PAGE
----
High-definition (HD) televisions have improved the standard of household viewing over the past several years. HD televisions can have a picture quality of almost three times that of standard definition (SD). However, in order to take full advantage of your HD television you will need to order the HD package from your cable provider.
What is HD?
High definition is an improvement on the picture quality of standard definition. Standard definition has 480 horizontal lines of resolution. High definition comes in two different resolution variations. There is a middle ground, 720 lines of resolution, and then there is the full 1080 lines of horizontal resolution. This greatly improves the picture quality. In addition, HD is in 16x9 widescreen (screen size is sixteen inches across for every 9 inches tall). This is what standard widescreen movies are displayed in. Typical standard-definition broadcasts are presented in 4x3 (or 16x12). This allows you to view more information on an HD screen, rather than SD.
In North America, National Television Systems Committee (NTSC) is the typical frame rate for broadcasts and movies. NTSC is 24 frames per second, while Phase Alternating Line (PAL), which is used by most of the world, plays content with 25 frames per second. A frame, however, is broken down into different multiple sections. The full frame is never actually on the screen at one time. In fact, one frame is made up of multiple horizontal lines.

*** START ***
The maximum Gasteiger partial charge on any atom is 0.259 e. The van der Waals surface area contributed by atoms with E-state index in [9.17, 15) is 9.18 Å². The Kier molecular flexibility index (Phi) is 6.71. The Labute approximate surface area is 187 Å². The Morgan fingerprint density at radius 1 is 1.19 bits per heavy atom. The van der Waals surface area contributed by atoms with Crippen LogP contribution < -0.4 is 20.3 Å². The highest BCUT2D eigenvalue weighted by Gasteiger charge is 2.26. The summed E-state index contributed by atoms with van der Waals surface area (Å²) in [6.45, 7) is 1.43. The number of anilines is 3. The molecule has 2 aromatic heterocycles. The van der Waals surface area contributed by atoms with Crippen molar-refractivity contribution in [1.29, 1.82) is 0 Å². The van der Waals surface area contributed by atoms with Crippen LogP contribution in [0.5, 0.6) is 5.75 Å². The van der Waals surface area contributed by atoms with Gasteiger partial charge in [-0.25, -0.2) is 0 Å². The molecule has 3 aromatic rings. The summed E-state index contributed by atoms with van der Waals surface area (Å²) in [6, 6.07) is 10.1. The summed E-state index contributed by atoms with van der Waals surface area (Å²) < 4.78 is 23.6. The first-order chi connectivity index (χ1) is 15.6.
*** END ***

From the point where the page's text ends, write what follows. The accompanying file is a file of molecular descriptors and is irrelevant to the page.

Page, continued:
For 1080i, the "i" stands for "Interlace." This refers to how the frame is presented on the screen. For interlaced screens the frame is made up of two different sections. Each section displays every other image line. When the second section of the frame appears, the image lines which were left out will now display the content, while the image that was there will now be removed. Because the two sections of the frame are flashed so fast, it appears as if it was one full frame and twenty four frames in the second. While viewing with the naked eye you cannot detect the interlacing in the frames; however, if you have ever used a video camera and recorded a television, you will see the screen flickers on the camera. This is because of the interlacing on the television.
For 1080p, the "p" stands for "progressive." Progressive is slightly different from interlace. Instead of a frame being broken down into two sections of alternating lines of picture, progressive will display the lines in order, from the top to the bottom. With the quickness of the progressive image, you will not be able to detect the frame lines being added repeatedly.
When connecting HD devices together you will need proper connecting equipment. High-definition multimedia interface (HDMI) cables are the only cables which are capable of receiving the HD information and sending it to the television. Unlike RCA cables, there is only one HDMI cable needed to connect either the HD cable receiver or Blu-ray player to the HDTV. The one cable transports both the video and sound information.
1080i or 1080p?
When it comes down to 1080i or 1080p, there really isn't that much difference in viewing quality. Both showcase the image in full high definition and because of the frame rate you won't be able to see the flicker of the interlace or progressive imaging. Besides, most cable providers will only have one or the other, so if your present cable company has 1080i, there really is no need to switch to a different company just because they offer 1080p.
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